I spent the first part of this week at the ISTE conference in San Antonio. There were a LOT of teachers, librarians, school IT staff, and, of course, vendors at that show. The total count was more than 18,000, according to their website. The entire convention center was wifi-enabled, so at any given moment, more than half the people in a room were accessing smartphones, laptops, and tablets. Here’s a peek at maybe two percent of the conference (photo taken from a Lerner tablet).
I plan to tell you more about what I learned, as soon as I have time to think through it. But in the meantime, wandering through the displays got me thinking about the eSource materials we created for Elephant Talk: The Surprising Science of Elephant Communication. Author Ann Downer came up with some fantastic resources for this book, and none of them would be possible without modern technology.
The first piece is a Google Earth tour, referencing locations mentioned in the book, as well as places Ann gathered information while she was researching. If you haven’t used Google Earth before, we put together some instructions for you.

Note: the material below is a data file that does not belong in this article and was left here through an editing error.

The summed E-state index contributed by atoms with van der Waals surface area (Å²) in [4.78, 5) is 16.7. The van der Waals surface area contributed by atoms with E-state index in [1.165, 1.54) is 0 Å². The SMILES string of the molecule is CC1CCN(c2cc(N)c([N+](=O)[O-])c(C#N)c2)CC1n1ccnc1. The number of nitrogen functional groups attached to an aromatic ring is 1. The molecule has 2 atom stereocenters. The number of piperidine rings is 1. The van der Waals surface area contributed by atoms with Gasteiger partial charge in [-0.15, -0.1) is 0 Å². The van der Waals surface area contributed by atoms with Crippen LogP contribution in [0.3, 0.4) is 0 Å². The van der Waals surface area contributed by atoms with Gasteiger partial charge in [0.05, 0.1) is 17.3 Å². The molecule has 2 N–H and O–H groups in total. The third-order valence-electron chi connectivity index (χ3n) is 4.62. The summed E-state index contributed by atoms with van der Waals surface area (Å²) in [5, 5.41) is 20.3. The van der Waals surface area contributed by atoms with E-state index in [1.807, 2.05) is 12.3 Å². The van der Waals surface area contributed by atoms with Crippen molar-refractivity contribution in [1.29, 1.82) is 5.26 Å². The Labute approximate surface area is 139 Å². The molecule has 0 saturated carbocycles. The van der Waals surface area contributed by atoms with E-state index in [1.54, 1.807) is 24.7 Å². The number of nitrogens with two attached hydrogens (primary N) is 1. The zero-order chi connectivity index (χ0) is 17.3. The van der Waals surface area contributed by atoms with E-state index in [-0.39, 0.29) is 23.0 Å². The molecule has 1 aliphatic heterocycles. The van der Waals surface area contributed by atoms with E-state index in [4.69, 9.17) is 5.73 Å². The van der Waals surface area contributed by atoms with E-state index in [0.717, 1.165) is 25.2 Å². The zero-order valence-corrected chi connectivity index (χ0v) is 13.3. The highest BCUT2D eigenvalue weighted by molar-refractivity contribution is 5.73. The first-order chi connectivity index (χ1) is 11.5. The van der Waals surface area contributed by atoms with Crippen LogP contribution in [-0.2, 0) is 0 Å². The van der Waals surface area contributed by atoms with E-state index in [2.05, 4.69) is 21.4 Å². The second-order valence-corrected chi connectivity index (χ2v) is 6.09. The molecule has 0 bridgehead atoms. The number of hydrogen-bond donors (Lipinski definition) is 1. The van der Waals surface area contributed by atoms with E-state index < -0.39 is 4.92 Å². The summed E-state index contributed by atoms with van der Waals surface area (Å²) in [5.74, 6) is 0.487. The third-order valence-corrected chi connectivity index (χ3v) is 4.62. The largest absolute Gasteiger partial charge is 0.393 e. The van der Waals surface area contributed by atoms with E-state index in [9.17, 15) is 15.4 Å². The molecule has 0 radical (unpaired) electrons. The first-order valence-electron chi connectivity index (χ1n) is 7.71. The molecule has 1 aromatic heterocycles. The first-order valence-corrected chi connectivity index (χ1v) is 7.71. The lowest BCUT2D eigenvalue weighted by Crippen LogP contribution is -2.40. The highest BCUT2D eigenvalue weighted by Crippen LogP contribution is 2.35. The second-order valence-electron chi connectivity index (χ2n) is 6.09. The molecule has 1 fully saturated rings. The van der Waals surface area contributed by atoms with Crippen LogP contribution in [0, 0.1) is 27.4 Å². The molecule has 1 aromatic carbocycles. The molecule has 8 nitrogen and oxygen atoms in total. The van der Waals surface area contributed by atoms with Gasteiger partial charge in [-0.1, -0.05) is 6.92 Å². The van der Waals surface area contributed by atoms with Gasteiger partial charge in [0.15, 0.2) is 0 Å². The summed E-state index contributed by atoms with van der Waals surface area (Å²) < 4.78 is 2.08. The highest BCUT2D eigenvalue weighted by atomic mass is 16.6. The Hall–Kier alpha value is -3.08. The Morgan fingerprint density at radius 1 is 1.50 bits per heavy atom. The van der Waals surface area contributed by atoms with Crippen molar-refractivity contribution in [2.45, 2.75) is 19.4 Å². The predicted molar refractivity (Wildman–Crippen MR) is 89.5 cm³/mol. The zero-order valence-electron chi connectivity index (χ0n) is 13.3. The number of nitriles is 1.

Would your students enjoy working in groups to make an educational comic? You can find that assignment on our website too.
Finally, you may also find this list of additional websites helpful as your class reads Elephant Talk.
Each season, our editorial staff puts our heads together to come up with great extras to help you get more out of our new series and titles. To download free resources for a book or series, find the book on our website. If you haven’t registered with us, please do so at the upper right corner of the page. On future visits, you’ll need to sign in to download files. Then look in the right-hand column of the page for the eSource logo. Just under the Font Lens, you’ll see the downloadable eSource files. Click on an individual file or on “download all.”
More on eSource and ISTE coming in two weeks.